By Liz Forrestal and Caroline Ishida

We are gratified that Gov. Jay Nixon has returned Mark Templeton to his job as Director of the Missouri Department of Natural Resources (DNR). Templeton was an unfortunate victim of the recent controversy over elevated levels of the bacterium E. coli in the Lake of the Ozarks. But this flap has distracted from a far more troubling problem: the insufficient monitoring of ALL Missouri waters.

Along with many others, our organizations were dismayed to learn of the serious oversight and bungling of mid-level officials in both the DNR and Governor’s office. The miscommunication between these two offices was inexcusable and deserved to be investigated. Moreover, we completely agree that the lake’s beaches should have been closed to protect public health. But the origins of E. coli in the lake -- and what that says about the water quality monitoring and enforcement program at DNR – should be front and center in this discussion. Furthermore, a large-scale cleanup at the lake like the one Nixon announced is merely a band-aid solution to a larger water quality monitoring and enforcement problem all over the state.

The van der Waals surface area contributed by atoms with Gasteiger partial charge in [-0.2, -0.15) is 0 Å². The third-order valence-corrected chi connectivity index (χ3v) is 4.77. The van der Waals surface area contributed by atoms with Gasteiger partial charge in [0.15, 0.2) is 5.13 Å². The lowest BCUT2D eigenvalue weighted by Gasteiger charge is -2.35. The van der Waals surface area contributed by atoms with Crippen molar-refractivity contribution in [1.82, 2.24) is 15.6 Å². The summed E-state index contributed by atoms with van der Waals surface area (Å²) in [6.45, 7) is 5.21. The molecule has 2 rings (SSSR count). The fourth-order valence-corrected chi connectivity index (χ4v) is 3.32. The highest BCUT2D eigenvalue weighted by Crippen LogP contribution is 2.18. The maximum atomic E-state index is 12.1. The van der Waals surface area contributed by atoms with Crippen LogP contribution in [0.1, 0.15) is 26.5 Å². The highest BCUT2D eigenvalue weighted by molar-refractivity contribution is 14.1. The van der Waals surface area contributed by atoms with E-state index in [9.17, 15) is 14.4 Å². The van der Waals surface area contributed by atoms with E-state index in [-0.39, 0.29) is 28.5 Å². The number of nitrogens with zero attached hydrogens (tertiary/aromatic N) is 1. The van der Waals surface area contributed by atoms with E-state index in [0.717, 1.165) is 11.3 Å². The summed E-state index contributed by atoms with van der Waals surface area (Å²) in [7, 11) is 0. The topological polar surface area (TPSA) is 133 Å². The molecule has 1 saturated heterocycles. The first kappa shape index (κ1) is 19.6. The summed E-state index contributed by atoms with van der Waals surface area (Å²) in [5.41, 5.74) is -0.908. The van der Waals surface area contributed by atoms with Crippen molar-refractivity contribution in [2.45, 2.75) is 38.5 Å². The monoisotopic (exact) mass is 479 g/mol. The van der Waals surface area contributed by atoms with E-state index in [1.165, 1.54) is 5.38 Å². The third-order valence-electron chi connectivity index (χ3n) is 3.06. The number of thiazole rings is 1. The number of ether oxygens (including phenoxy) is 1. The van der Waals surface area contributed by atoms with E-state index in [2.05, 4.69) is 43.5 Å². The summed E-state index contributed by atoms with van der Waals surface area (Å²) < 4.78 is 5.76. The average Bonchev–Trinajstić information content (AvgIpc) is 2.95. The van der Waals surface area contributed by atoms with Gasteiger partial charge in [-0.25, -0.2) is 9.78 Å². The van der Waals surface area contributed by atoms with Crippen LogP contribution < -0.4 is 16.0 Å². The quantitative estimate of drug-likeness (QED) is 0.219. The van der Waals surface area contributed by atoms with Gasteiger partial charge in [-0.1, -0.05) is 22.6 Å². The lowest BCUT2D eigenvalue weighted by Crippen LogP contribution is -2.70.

At the root of the problem is that funding for DNR’s water quality monitoring and enforcement program is completely insufficient to protect the health of our waters. General revenue support for DNR was gutted by the Blunt administration, and permit fees have not been raised in more than a decade, even for inflation. These are the problems that should be at the center of the E. coli discussion, and they started well before the arrival of Templeton.

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